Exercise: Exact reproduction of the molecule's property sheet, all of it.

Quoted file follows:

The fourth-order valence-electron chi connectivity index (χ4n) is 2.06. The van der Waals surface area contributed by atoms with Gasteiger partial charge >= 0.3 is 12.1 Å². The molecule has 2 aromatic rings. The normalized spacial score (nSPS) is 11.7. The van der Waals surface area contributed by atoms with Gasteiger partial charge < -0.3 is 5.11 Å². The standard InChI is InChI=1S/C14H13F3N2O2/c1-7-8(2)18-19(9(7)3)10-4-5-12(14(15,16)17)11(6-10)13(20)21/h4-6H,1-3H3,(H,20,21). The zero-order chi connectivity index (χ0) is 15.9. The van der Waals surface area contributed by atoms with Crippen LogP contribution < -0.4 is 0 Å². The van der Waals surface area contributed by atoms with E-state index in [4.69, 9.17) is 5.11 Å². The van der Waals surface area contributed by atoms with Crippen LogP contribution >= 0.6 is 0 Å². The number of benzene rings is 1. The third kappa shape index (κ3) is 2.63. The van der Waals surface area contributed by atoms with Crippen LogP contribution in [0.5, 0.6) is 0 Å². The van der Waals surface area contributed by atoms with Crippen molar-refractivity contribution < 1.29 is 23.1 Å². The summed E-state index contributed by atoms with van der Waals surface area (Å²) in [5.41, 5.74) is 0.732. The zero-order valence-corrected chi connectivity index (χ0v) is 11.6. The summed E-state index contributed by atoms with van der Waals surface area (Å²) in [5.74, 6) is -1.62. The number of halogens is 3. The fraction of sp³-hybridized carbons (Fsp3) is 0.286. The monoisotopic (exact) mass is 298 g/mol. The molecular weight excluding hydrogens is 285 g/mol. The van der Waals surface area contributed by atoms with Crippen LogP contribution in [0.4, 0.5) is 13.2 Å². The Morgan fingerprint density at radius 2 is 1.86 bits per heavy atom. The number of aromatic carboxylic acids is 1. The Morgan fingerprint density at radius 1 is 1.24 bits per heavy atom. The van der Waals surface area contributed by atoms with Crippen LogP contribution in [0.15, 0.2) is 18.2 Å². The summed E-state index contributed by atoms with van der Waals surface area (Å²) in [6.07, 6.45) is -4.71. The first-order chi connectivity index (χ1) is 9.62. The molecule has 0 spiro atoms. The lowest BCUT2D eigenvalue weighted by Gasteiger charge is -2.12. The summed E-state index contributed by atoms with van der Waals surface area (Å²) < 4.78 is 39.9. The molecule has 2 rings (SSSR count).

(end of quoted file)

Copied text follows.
The fourth-order valence-electron chi connectivity index (χ4n) is 2.06. The van der Waals surface area contributed by atoms with Gasteiger partial charge >= 0.3 is 12.1 Å². The molecule has 2 aromatic rings. The normalized spacial score (nSPS) is 11.7. The van der Waals surface area contributed by atoms with Gasteiger partial charge < -0.3 is 5.11 Å². The standard InChI is InChI=1S/C14H13F3N2O2/c1-7-8(2)18-19(9(7)3)10-4-5-12(14(15,16)17)11(6-10)13(20)21/h4-6H,1-3H3,(H,20,21). The zero-order chi connectivity index (χ0) is 15.9. The van der Waals surface area contributed by atoms with Crippen LogP contribution < -0.4 is 0 Å². The van der Waals surface area contributed by atoms with E-state index in [4.69, 9.17) is 5.11 Å². The van der Waals surface area contributed by atoms with Crippen LogP contribution >= 0.6 is 0 Å². The number of benzene rings is 1. The third kappa shape index (κ3) is 2.63. The van der Waals surface area contributed by atoms with Crippen LogP contribution in [0.5, 0.6) is 0 Å². The van der Waals surface area contributed by atoms with Crippen molar-refractivity contribution < 1.29 is 23.1 Å². The summed E-state index contributed by atoms with van der Waals surface area (Å²) in [5.41, 5.74) is 0.732. The zero-order valence-corrected chi connectivity index (χ0v) is 11.6. The summed E-state index contributed by atoms with van der Waals surface area (Å²) in [5.74, 6) is -1.62. The number of halogens is 3. The fraction of sp³-hybridized carbons (Fsp3) is 0.286. The monoisotopic (exact) mass is 298 g/mol. The molecular weight excluding hydrogens is 285 g/mol. The van der Waals surface area contributed by atoms with Crippen LogP contribution in [0.4, 0.5) is 13.2 Å². The Morgan fingerprint density at radius 2 is 1.86 bits per heavy atom. The number of aromatic carboxylic acids is 1. The Morgan fingerprint density at radius 1 is 1.24 bits per heavy atom. The van der Waals surface area contributed by atoms with Crippen LogP contribution in [0.15, 0.2) is 18.2 Å². The summed E-state index contributed by atoms with van der Waals surface area (Å²) in [6.07, 6.45) is -4.71. The first-order chi connectivity index (χ1) is 9.62. The molecule has 0 spiro atoms. The lowest BCUT2D eigenvalue weighted by Gasteiger charge is -2.12. The summed E-state index contributed by atoms with van der Waals surface area (Å²) < 4.78 is 39.9. The molecule has 2 rings (SSSR count).